Several hundred birds found dead at Norfolk nature reserve

Collected Image
Several hundred sea birds have been lost to bird flu at a nature reserve in Norfolk. The breeding colony of sandwich terns, at Scolt Head Island near Brancaster, may have lost three-quarters of its chicks to the virus, say experts.

Bird flu is devastating several species, including gannets, terns and great skuas along the UK coastline. The government confirmed the outbreak and said it was monitoring the effect of bird flu on wild species.

The nature reserve off the north Norfolk coast, managed under lease by Natural England, is home to about 4,000 breeding pairs of sandwich terns.

'Can't bounce back quickly'
Its warden has taken to Twitter to post images of binbags of carcasses and posed the question "are we witnessing the collapse of seabird colonies around the North Sea?"

The British Trust for Ornithology (BTO), based in Thetford, said the impact of bird flu was "devastating" - particularly as sea bird populations take a long time to recover.

Unlike garden birds, which may lay eight to 10 eggs, possibly twice a year, sea birds have one breeding season and lay one, perhaps two eggs.

"They are long-lived and slow-reproducing birds and they can't bounce back quickly from mass mortality like this," said Viola Ross-Smith of BTO. "They are already under pressure from other threats - from fishing, climate change, development, pollution, they really don't need this and it's awful to watch.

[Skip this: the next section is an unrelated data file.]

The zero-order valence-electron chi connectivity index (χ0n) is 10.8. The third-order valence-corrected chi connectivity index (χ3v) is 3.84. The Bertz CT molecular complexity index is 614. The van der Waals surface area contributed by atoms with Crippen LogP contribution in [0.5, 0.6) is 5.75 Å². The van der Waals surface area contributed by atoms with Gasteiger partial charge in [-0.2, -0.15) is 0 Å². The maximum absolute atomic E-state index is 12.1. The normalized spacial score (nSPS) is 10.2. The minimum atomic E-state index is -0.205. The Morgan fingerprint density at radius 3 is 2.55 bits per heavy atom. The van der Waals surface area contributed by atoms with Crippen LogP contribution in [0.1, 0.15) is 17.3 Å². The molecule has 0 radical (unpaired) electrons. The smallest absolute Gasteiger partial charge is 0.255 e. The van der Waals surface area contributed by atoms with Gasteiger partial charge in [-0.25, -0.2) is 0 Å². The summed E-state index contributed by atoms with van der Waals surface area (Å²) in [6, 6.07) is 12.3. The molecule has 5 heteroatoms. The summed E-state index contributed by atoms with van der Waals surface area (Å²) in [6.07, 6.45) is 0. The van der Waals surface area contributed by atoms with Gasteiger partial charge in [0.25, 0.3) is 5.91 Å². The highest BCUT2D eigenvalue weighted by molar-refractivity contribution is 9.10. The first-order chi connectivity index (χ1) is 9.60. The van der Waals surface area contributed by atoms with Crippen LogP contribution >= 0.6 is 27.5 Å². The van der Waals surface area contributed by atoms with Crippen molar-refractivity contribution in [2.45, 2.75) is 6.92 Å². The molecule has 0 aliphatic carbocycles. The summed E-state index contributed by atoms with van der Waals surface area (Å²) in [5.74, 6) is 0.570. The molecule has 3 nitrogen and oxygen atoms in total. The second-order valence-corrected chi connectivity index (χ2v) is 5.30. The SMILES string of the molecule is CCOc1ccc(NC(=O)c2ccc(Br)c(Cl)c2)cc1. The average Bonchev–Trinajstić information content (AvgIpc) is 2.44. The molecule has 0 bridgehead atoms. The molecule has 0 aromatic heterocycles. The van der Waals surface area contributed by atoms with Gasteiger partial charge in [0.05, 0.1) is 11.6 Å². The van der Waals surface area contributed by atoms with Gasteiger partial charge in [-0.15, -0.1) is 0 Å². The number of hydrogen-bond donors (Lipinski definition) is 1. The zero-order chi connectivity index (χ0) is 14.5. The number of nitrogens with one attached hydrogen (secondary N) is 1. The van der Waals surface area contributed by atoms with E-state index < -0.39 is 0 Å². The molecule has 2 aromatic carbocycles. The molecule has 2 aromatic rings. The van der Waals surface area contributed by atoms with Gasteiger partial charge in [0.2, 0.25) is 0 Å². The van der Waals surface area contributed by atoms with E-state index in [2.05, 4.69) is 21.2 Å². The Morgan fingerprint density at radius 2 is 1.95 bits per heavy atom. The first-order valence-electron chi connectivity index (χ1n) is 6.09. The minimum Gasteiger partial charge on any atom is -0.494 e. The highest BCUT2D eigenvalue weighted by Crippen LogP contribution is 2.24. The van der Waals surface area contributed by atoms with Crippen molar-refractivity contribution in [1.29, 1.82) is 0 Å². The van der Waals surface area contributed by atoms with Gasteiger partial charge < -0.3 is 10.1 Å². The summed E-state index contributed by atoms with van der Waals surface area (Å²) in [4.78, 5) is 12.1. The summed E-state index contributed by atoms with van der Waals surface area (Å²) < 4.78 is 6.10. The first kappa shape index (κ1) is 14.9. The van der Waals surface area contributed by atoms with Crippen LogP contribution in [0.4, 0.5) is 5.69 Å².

"We probably won't know the longer-term impact for some time." The virus has been identified along the coast, from the Shetlands and Orkneys, through north-east England to East Anglia and the Channel Islands.

A colony of great skuas in the Shetlands, which amounts to 60% of the global breeding population, have been "absolutely hammered" by bird flu, Ms Ross-Smith added.

In the north-east, hundreds of sea birds have died, with several species affected and some found washed up on the coastline.

Ms Ross-Smith said surveillance was "key", with the public urged to keep themselves and their dogs away from dead birds and report them to the Department for Food, Environment and Rural Affairs (Defra).

"It's the best we can do at the moment," she added. "Staff are bagging up the corpses, which is particularly important, especially as other species scavenge dead birds."

Martin Fowlie, of the RSPB, agreed that the impact of bird flu on sea bird populations this year was "unprecedented". "We need the government to get a grip on this in order to do better testing, monitoring and surveillance," he added.

Defra said it was aware dead sandwich terns found at Scolt Head Island had tested positive for bird flu. It said it was working with groups including the RSPB and Natural England to study its impact.

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